Reading mode for emacs

Reading lots of text on a computer isn’t the most fun thing in the world. I still like paper (or e-ink screens!). But computers still have the advantage of flexibility. I’ve tried some “alternative” reading methods like dictator before but didn’t like them much. I think a less radical approach is better. So, I’ve been hacking up a basic reading mode in emacs which just highlights a sentence at a time. I’ve found it pleasantly useful, especially for technical documents. Here’s the screenshot (code still in flux):

Sentence highlighting

Dead simple, but it keeps my mind focused.

Sleight of Haskelly Hand (and The Appearance Of A Process)

Here’s some low-level hackery fun which revealed something I didn’t know about unix until yesterday. Yi (the emacs clone in haskell) currently implements “code updating” by persisting the application state, and calling exec() to replace the program code with the latest version, and then restores the previous state. Lots of applications do this to some extent. However, yi needs to be a bit smart because (like emacs) it can have open network connections and open file handle which also need to survive the restart but aren’t trivially persistable. For example, yi could be running subshells or irc clients.

Fortunately, this is possible! When you call exec(), existing file descriptors remain open. This is very different from starting a new process from scratch. So all we need to do is persist some information about which descriptors were doing which particular job. Then, when we start up again, we can rewire up all our file handles and network connections and carry on as if nothing has happened.

Here’s an example haskell app which shows this in action. First of all we need to import various bits:

import System.Posix.Types
import System.Posix.Process
import System.Posix.IO
import System.IO
import Network.Socket
import System( getArgs, getProgName )
import Foreign.C.Types

Next we have a “main” function which distinguishes between “the first run” and “the second run” (ie. after re-exec’ing) by the presence of command line arguments:

main  :: IO ()
main = do
  args < - getArgs
  case args of
    [] -> firsttime
    [ file_fd, net_fd ] -> reuse (read file_fd) (read net_fd)

The first time we run, we open a network connection to and we also open a disk file for writing. We then re-exec the current process to start over again, but also pass the disk file fd as the first command line argument, and the network socket fd as the second argument. Both are just integers:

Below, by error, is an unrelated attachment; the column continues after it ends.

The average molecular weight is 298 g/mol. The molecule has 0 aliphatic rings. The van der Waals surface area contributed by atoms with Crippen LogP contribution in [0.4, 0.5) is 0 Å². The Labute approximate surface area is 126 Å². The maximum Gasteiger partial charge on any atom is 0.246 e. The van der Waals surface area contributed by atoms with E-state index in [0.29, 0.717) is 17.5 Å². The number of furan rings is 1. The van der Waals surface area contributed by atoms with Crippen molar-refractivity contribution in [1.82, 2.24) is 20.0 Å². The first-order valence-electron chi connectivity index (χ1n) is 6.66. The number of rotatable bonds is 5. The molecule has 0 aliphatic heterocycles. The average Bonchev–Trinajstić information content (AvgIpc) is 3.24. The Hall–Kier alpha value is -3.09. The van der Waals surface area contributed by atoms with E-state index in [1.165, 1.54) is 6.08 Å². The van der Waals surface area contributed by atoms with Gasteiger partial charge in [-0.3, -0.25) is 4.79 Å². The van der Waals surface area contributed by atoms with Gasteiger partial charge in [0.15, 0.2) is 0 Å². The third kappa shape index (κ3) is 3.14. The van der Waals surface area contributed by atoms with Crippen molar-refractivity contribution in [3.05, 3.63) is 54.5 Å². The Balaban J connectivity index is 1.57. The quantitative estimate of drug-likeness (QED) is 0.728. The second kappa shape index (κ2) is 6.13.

firsttime :: IO ()
firsttime = do 
  -- Open a file, grab its fd
  Fd file_fd < - handleToFd =<< openFile "/tmp/some-file" WriteMode

  -- Open a socket, grab its fd
  socket <- socket AF_INET Stream defaultProtocol 
  addr <- inet_addr "" --
  connect socket (SockAddrInet 80 addr)
  send socket "GET / HTTP/1.0\n\n"
  let net_fd = fdSocket socket

  -- rexec ourselves
  pn <- getProgName
  putStrLn $ "Now re-execing as " ++ pn ++ " " ++ show file_fd ++ " " ++ show net_fd
  executeFile ("./" ++ pn) False [ show file_fd, show net_fd ] Nothing

The second time we run, we pick up these two file descriptors and proceed to use them. In this code, we read an HTTP response from the network connection and write it to the disk file.

reuse :: CInt -> CInt -> IO ()
reuse file_fd net_fd = do
  putStrLn $ "Hello again, I've been re-execd!"

  putStrLn $ "Using fd " ++ show net_fd ++ " as a network connection"
  socket < - mkSocket net_fd AF_INET Stream defaultProtocol Connected
  msg <- recv socket 100

  putStrLn $ "Using fd " ++ show file_fd ++ " as an output file"
  h <- fdToHandle (Fd file_fd)
  hPutStrLn h $ "Got this from network: " ++ msg

  hClose h
  sClose socket  

  putStrLn "Now look in /tmp/some-file"

.. and we end up with the file containing text retrieved from a network connection which was made in a previous life. It is a curious and useful technique. But I find it interesting because it made me realise that I usually think of a "unix process" as being the same thing as "an instance of grep" or "an instance of emacs". But a process can change its skin many times during its lifetime. It can "become" many different creatures by exec()ing many times, and it can keep the same file descriptors throughout. I've only ever seen exec() paired with a fork() call before, but that's just one way to use it.

Polymorphic function; a tale of two forM_’s

Tonight I spent over an hour learning that there are two functions called “forM_” in haskell.

The first, which I was already familiar with, lives in Control.Monad. Its purpose is to take a list of values, apply some function to them all to produce a list of actions, and then run these actions one after the other.

The other one, which I did not know about, lives in Data.Foldable. It does exactly the same job, but it works on any “Foldable” data type; ie. those which can be collapsed/folded in some way to a single summary value. Lists are foldable. Maps are also foldable (across their elements, not their keys).

And this was the cause of my perplexification this evening; I had been storing my data in a list, and using forM_ (the monadic one, the only which I knew about!) to process it. At some point, I decided to change to storing my data in a map instead, and ran the compiler to see the errors which would point me to the bits of code I needed to fix up.

Except the compiler happily compiled everything without errors. *confusion*

Much headscratching followed, until eventually I added “-ddump-tc” to get ghc to dump out the results of its typechecking pass. This lead me to the root cause: I had been picking up forM_ from Data.Foldable all along, not Control.Monad. Duh! Everything had been working fine up until then, since Foldable.forM_ and Monad.forM_ operate identically on lists. But the former also works on Data.Maps whereas the latter does not.

I’m sure there’s a moral to this story. I’m just not sure what it is yet.